In this post, we’ll look at a way to validate app localizations and integrate it into Fastlane and any CI processes you may have.

Background

Localization is always a good idea, even when working alone on an app with a single language. Separating localized texts from your code makes the code easier to read and the texts easier to maintain. You app will also only be a translation away from supporting more languages.

When you work on bigger apps, chances are that they support multiple languages, each with it’s own set of localized resources. In these cases, you probably use a cloud-based tool like Lokalise to let a team of translators translate your app without access to the raw resources.

If you then add new language keys with temp texts until the translators have had a chance to translate them, you probably don’t want the untranslated texts to accidentally make their way out into production, just because you forgot to download the latest translations.

To prevent this from happening, you should verify that your localized files don’t contain empty strings, and make it a part of your release process.

grep to the rescue

You can use grep to check for the occurrence of a string within a file. The following checks for empty keys within an English localization file in a certain folder:

grep "= \"\";" <PATH TO LOCALIZED FOLDER>/en.lproj/Localizable.strings

This will output all empty translations, if any, or exit if the file doesn’t contain any empty keys. We can assign this to a build script variable, to control parts of our build process.

Fastlane to the rescue

If you use Fastlane to automate various parts of your development process, you can add a new lane that helps you validate a localized file:

lane :l10n_validate do |options|
  locale = options[:locale]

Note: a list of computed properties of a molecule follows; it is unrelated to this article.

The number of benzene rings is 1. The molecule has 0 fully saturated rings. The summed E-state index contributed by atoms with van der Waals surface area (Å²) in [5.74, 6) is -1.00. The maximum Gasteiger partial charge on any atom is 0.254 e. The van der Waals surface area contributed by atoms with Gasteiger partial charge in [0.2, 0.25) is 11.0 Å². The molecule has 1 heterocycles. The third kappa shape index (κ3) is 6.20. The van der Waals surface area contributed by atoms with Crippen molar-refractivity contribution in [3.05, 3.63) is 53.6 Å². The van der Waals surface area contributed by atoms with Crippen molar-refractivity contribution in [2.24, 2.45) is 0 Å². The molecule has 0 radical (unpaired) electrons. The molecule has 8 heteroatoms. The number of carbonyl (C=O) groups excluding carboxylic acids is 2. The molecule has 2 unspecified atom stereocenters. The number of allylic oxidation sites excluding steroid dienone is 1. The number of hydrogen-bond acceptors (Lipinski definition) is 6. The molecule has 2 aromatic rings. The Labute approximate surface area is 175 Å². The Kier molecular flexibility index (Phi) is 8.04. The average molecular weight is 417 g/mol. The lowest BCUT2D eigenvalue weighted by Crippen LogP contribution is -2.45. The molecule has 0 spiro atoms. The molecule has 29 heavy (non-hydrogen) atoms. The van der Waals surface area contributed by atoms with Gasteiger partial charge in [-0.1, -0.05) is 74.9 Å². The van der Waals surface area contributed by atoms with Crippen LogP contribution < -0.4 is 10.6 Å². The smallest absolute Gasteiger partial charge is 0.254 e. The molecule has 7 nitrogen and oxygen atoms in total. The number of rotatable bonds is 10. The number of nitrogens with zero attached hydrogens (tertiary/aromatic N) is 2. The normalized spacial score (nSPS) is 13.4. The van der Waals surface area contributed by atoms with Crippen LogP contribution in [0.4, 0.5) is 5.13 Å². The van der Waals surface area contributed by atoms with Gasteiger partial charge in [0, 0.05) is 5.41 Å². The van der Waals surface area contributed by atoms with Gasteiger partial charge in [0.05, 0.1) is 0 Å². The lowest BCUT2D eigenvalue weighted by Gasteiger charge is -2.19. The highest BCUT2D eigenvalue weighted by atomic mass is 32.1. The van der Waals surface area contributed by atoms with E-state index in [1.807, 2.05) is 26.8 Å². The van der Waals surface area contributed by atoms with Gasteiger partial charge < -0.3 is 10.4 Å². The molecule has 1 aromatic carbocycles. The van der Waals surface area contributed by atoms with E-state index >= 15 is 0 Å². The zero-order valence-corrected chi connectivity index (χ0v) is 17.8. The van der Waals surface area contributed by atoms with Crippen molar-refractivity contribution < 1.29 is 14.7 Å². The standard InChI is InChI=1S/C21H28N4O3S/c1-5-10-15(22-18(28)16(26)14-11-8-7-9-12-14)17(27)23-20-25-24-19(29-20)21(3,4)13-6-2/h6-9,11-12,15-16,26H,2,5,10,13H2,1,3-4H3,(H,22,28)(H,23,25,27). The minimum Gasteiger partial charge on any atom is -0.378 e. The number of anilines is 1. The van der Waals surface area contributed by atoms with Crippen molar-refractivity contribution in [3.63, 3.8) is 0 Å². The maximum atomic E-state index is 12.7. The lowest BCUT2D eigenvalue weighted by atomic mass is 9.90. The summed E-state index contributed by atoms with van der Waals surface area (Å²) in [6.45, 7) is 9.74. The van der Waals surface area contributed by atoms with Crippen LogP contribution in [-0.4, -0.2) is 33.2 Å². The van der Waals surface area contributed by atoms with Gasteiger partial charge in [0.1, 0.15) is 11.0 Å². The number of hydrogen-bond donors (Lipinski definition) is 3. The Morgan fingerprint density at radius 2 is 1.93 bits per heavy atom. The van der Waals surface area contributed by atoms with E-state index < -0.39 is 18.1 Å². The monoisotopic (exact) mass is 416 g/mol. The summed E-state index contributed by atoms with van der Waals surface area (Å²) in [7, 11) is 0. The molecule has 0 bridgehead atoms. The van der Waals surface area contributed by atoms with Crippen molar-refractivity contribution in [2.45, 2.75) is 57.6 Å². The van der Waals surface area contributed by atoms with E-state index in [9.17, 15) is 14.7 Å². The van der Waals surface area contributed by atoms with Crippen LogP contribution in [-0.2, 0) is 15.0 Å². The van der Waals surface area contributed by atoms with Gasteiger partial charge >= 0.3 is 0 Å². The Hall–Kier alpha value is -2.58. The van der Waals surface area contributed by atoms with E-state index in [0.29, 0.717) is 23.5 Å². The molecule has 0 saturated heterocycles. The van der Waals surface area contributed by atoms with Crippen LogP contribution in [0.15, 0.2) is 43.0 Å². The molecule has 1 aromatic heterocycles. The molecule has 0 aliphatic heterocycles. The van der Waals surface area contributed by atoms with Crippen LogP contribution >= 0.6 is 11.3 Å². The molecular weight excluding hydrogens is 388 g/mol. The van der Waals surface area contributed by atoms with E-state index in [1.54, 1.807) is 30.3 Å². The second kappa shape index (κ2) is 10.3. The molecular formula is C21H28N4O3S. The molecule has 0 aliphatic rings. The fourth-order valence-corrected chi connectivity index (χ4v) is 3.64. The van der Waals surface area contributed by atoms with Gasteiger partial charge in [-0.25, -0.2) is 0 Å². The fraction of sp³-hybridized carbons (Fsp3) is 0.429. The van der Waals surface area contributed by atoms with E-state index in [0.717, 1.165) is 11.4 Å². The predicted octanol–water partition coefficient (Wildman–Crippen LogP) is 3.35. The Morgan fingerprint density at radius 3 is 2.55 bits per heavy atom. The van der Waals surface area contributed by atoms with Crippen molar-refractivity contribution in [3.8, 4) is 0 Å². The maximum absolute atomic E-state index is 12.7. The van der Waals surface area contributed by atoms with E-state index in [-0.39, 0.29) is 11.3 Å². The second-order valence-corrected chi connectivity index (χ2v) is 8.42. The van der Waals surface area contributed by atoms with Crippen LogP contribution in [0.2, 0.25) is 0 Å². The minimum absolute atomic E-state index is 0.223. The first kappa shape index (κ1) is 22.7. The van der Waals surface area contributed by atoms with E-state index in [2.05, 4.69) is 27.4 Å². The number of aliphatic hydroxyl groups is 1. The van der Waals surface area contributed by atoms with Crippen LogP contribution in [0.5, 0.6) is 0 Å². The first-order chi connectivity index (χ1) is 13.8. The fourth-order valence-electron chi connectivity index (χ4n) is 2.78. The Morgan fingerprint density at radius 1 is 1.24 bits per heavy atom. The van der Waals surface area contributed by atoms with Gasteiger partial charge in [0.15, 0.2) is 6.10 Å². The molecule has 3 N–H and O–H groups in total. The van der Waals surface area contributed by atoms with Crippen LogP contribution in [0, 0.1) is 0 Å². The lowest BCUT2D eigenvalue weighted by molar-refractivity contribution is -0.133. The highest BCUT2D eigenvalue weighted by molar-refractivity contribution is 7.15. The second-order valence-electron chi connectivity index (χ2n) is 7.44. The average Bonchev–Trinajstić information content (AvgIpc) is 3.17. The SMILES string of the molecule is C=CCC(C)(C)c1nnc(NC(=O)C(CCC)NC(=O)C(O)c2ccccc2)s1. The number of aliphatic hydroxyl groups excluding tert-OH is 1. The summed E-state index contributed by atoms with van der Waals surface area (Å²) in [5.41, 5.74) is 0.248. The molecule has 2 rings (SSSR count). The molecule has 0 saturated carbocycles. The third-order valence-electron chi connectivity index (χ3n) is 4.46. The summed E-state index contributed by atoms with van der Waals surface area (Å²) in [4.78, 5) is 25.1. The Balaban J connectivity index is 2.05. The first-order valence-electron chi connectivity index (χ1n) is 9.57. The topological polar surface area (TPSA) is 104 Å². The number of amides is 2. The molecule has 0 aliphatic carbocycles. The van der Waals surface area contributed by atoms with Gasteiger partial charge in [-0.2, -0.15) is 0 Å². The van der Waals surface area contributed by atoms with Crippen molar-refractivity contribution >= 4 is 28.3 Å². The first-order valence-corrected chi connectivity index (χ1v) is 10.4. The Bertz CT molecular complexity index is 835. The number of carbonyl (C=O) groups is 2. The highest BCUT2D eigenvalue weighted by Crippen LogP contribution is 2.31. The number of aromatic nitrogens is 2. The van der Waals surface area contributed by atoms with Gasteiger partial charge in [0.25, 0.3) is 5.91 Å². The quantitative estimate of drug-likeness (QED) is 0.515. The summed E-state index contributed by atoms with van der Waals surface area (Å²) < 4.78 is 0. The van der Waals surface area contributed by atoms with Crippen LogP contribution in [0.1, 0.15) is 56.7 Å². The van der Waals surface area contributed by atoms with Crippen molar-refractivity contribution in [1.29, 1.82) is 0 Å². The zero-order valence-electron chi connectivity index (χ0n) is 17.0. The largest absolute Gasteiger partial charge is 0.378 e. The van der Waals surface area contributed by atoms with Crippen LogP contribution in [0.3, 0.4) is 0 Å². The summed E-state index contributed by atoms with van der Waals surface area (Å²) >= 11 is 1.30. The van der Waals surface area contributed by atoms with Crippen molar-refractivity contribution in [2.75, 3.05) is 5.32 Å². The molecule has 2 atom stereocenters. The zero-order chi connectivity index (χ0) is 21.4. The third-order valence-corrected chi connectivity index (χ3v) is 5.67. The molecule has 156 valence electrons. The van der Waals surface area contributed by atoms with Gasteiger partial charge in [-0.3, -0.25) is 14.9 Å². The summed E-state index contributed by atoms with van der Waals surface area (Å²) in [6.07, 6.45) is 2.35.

if locale == nil or locale.empty?
    UI.user_error!("Missing parameter 'locale'")
  end
  file = "<PATH TO LOCALIZED FOLDER>/" + locale + ".lproj/Localizable.strings"
  if !sh('cd .. && grep "= \"\";" ' + file + ' || true').empty?
    UI.user_error!(file + " has empty translations!")
  end
end

You can now call this lane from the Terminal:

fastlane l10n_validate locale:de

as well as from any other lanes. If the file contains any empty translations, Fastlane will fail with a red error text.

If your app supports multiple languages, you can add a lane that validates all localized files:

lane :l10n_validate_all do |options|
  l10n_validate(locale: "da")
  l10n_validate(locale: "de")
  l10n_validate(locale: "en")
  l10n_validate(locale: "fi")
  l10n_validate(locale: "pl")
  l10n_validate(locale: "sv")
end

You can now run l10n_validate_all from the Terminal or from any other lane to abort operations that require all translations.

This makes it possible for you to for instance abort a release distribution to App Store Connect.

Temporary translations

You probably use temporary strings for your main development language, to avoid having empty strings in the app until translations are done. If so, I’d suggest that you establish a certain text pattern that you always use in your temporary strings, e.g. a adding a certain word like “Todo” or “Temp” that otherwise aren’t used in real translations.

This lets you add a second grep to your validation, that detects any occurrences of that word:

lane :l10n_validate do |options|
  locale = options[:locale]
  if locale == nil or locale.empty?
    UI.user_error!("Missing parameter 'locale'")
  end
  file = "<PATH TO LOCALIZED FOLDER>/" + locale + ".lproj/Localizable.strings"
  if !sh('cd .. && grep "= \"\";" ' + file + ' || true').empty?
    UI.user_error!(file + " has empty translations!")
  end
  if !sh('cd .. && grep <TERM> ' + file + ' || true').empty?
    UI.user_error!(file + " has temp translations!")
  end
end

You can naturally take this even further to include other localized resources, for instance Localized.stringsdict files.

Conclusion

Validating your app’s localized resources is a good practice to protect your app from being released with temporary or missing translations. I hope that you find this approach easy and straightforward to implement.